50 YEARS AGO — 1973
• A boiler explosion caused an estimated $5,000 in damages to the Salvation Army building on South Fourth Street. The loss was not covered by insurance.
• Guy Best, local executive director of Urban Renewal, was named vice president of the Kentucky Housing and Redevelopment Association.
• Mary Turley, trust officer and assistant cashier at Citizens National Bank of Danville, was named as “The Woman of the Year” in Boyle County by the Danville Business and Professional Women’s Club.
• Danville City Commision approved an agreement with Rexnord Inc. for the city to issue $5 million in revenue bonds for construction of a new plant on Lebanon Road.
• An unidentified portrait that hung in Boyle Circuit Courtroom for many years was identified to be that of Judge John L. Bridges, a leading citizen and eminent jurist who served as first judge of Boyle Circuit Court.
• During raids in Danville, state police confiscated two pickup truck loads of beer and whiskey and several truck loads of gambling equipment.
• Boyle Fiscal Court got a look at preliminary plans for construction of a new jail, building an addition at the rear of the courthouse and remodeling the current jail into county offices.
• Paul Simms was named president of the Danville Country Club. Other officers elected were Chris Jackson, vice president; and Peggy Evans, secretary-treasurer.
• An economist predicted Burley prices were expected to be higher this year. Prices could be six to nine cents above last year’s levels of 79 cents a pound.
• Boyle County Deputy Sheriff G.G. Harmon and former deputy Karl Luttrell were found not guilty of setting fire to the County Court Clerk’s office after a two-day trial inn Boyle Circuit Court.
• Centre College’s $5 million Regional Arts Center was dedicated.
25 YEARS AGO — 1998
• Plans were announced for a new Kroger store in an area to include three retail stores and a residential development on the south side of Danville.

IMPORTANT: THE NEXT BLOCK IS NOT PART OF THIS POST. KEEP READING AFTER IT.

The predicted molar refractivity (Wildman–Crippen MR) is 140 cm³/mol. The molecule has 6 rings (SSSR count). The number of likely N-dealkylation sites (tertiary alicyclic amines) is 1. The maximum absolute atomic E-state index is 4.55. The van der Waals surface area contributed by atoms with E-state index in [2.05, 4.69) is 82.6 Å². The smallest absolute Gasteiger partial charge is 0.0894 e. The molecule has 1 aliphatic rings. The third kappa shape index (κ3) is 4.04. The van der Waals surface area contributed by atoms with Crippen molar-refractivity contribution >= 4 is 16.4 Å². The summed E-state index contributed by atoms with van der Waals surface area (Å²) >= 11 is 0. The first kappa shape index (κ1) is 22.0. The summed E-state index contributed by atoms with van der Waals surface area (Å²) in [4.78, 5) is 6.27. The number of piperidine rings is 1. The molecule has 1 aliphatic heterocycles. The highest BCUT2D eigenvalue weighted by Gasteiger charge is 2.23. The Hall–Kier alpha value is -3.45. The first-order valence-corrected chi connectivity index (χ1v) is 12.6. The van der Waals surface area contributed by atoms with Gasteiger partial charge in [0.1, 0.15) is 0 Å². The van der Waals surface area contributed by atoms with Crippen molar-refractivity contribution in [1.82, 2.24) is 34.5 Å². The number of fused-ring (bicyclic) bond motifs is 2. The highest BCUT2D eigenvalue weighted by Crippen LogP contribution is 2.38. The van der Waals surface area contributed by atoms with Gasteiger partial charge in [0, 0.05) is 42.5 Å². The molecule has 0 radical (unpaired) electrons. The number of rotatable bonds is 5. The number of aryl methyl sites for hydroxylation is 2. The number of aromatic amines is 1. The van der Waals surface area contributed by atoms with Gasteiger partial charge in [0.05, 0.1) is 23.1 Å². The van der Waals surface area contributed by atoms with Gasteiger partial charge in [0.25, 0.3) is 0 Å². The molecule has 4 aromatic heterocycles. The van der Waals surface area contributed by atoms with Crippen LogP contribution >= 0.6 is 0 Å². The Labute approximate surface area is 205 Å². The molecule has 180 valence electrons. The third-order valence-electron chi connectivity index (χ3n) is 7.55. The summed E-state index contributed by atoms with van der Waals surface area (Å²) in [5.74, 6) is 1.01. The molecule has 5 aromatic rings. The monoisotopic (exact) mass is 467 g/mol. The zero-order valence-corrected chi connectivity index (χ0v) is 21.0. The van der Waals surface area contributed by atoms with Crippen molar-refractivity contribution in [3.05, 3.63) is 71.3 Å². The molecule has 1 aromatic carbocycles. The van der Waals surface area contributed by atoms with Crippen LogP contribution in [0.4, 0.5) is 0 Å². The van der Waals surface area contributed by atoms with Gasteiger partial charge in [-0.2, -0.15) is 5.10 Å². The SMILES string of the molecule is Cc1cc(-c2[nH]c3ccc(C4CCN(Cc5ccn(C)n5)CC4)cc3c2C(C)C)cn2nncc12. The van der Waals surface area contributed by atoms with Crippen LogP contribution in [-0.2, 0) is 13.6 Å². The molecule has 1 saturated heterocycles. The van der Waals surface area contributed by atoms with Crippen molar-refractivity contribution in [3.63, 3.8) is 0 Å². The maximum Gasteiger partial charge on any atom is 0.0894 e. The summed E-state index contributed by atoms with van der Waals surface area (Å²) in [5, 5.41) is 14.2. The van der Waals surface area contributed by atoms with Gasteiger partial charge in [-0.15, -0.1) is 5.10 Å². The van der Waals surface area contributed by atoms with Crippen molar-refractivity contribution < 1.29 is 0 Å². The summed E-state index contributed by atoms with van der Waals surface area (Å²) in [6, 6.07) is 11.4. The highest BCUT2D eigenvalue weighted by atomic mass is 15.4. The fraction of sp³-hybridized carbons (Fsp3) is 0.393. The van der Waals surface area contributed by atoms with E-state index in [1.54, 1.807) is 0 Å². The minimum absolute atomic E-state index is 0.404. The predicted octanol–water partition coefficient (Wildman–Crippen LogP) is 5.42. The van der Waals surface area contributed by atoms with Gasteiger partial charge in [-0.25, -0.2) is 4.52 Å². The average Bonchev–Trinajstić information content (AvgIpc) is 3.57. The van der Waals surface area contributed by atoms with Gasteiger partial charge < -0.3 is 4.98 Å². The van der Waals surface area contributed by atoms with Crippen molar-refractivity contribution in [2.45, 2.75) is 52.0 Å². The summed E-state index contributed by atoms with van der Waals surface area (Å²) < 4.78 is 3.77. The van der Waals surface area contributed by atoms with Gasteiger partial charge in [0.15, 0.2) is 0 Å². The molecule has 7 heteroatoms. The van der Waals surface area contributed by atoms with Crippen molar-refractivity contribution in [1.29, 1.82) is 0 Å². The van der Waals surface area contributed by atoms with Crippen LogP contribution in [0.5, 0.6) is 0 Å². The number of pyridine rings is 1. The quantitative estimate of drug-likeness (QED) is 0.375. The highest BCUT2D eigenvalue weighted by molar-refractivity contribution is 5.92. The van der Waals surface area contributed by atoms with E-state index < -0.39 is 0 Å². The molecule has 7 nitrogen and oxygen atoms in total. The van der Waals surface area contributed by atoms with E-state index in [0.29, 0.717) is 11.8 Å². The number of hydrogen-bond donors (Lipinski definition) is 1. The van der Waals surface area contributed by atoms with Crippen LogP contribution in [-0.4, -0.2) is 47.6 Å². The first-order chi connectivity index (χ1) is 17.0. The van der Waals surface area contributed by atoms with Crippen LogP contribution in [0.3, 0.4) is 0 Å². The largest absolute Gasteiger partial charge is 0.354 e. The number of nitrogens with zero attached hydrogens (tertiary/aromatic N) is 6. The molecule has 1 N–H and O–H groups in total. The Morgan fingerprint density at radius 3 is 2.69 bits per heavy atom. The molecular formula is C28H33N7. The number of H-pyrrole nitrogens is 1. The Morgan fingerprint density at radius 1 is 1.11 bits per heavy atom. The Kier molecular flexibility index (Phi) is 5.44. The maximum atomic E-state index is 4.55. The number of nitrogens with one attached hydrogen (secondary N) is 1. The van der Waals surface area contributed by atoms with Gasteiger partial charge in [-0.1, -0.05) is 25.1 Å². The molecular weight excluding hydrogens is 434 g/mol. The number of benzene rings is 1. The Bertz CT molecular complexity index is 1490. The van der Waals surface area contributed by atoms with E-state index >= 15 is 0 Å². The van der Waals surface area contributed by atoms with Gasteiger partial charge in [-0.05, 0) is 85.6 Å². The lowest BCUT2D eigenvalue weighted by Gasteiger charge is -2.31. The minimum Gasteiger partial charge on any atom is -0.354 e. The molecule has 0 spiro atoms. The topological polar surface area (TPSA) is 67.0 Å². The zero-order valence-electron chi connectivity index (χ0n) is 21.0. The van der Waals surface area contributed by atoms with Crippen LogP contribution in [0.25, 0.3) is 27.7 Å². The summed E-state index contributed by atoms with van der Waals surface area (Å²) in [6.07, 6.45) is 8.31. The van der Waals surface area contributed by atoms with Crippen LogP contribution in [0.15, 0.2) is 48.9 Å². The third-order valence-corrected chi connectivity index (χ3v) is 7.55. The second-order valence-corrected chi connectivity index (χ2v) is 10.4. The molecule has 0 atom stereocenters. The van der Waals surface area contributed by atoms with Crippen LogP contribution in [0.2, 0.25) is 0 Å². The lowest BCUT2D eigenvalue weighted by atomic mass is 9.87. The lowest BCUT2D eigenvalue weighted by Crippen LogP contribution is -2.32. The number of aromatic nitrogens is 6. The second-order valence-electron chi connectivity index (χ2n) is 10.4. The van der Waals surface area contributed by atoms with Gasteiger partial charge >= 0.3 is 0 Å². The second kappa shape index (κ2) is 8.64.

• Eight suspects were arrested on illegal drug charges in a four-county area including Boyle County by state police and local officers. The charges included marijuana, cocaine and crack cocaine, along with beer and whiskey.
• David Grissom of Louisville made challenge gift to Centre College launching an academic initiative expected to raise $12 million for the school.
• Centre College music professor Vince DiMartino made a trip to Ukraine, where he was a guest performer and instructor for a conference hosted by the European International Trumpet Guild.
• Voters turned out early in the 19 precincts in Boyle County and many indicated their votes were mostly for local issues and not for state and national candidates.
• Brad Ellis was named the new director of Boyle County Emergency Medical services. Ellis was among 15 people who applied for the job. He replaced Michael Peyton, who died in a swimming accident.
• An exhibit by local landscape artist David Farmer was at Elmwood Inn in Perryville.
• State and national experts said allowing the sale of alcoholic beverages in more areas of the state would give Kentucky’s slumping tourism industry a much-needed kick during a meeting hosted by the Shakertown Roundtable. Thirty of the state’s 120 counties had legal alcohol sales.
• Firefighters quickly extinguished a fire at Arby’s Restaurant on Hustonville Road. They had the attic blaze under control in less than 10 to 15 minutes.